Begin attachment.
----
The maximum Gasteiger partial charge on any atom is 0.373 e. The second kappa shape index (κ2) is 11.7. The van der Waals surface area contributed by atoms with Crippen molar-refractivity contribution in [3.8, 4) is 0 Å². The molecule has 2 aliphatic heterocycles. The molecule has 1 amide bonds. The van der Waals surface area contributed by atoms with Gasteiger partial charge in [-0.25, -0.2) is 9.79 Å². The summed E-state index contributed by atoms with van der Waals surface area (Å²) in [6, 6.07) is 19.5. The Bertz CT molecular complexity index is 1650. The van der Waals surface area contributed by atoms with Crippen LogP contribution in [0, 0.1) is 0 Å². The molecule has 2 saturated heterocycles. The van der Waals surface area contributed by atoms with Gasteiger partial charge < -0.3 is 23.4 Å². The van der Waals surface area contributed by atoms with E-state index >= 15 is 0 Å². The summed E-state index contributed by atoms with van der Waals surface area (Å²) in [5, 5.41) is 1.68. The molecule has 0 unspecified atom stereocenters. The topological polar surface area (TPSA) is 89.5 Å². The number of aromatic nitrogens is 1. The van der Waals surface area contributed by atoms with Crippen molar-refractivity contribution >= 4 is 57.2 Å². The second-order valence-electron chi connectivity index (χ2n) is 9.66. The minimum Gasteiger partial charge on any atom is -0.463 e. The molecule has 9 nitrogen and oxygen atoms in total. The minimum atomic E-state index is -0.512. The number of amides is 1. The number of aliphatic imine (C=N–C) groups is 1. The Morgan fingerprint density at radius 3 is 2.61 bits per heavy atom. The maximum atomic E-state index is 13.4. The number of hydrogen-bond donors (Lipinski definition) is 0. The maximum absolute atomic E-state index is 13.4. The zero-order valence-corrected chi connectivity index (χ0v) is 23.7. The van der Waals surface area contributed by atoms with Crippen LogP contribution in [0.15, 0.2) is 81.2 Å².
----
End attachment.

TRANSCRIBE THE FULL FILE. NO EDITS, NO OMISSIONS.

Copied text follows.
The maximum Gasteiger partial charge on any atom is 0.373 e. The second kappa shape index (κ2) is 11.7. The van der Waals surface area contributed by atoms with Crippen molar-refractivity contribution in [3.8, 4) is 0 Å². The molecule has 2 aliphatic heterocycles. The molecule has 1 amide bonds. The van der Waals surface area contributed by atoms with Gasteiger partial charge in [-0.25, -0.2) is 9.79 Å². The summed E-state index contributed by atoms with van der Waals surface area (Å²) in [6, 6.07) is 19.5. The Bertz CT molecular complexity index is 1650. The van der Waals surface area contributed by atoms with Crippen LogP contribution in [0, 0.1) is 0 Å². The molecule has 2 saturated heterocycles. The van der Waals surface area contributed by atoms with Gasteiger partial charge < -0.3 is 23.4 Å². The van der Waals surface area contributed by atoms with E-state index >= 15 is 0 Å². The summed E-state index contributed by atoms with van der Waals surface area (Å²) in [5, 5.41) is 1.68. The molecule has 0 unspecified atom stereocenters. The topological polar surface area (TPSA) is 89.5 Å². The number of aromatic nitrogens is 1. The van der Waals surface area contributed by atoms with Crippen molar-refractivity contribution >= 4 is 57.2 Å². The second-order valence-electron chi connectivity index (χ2n) is 9.66. The minimum Gasteiger partial charge on any atom is -0.463 e. The molecule has 9 nitrogen and oxygen atoms in total. The minimum atomic E-state index is -0.512. The number of amides is 1. The number of aliphatic imine (C=N–C) groups is 1. The Morgan fingerprint density at radius 3 is 2.61 bits per heavy atom. The maximum atomic E-state index is 13.4. The number of hydrogen-bond donors (Lipinski definition) is 0. The maximum absolute atomic E-state index is 13.4. The zero-order valence-corrected chi connectivity index (χ0v) is 23.7. The van der Waals surface area contributed by atoms with Crippen LogP contribution in [0.15, 0.2) is 81.2 Å².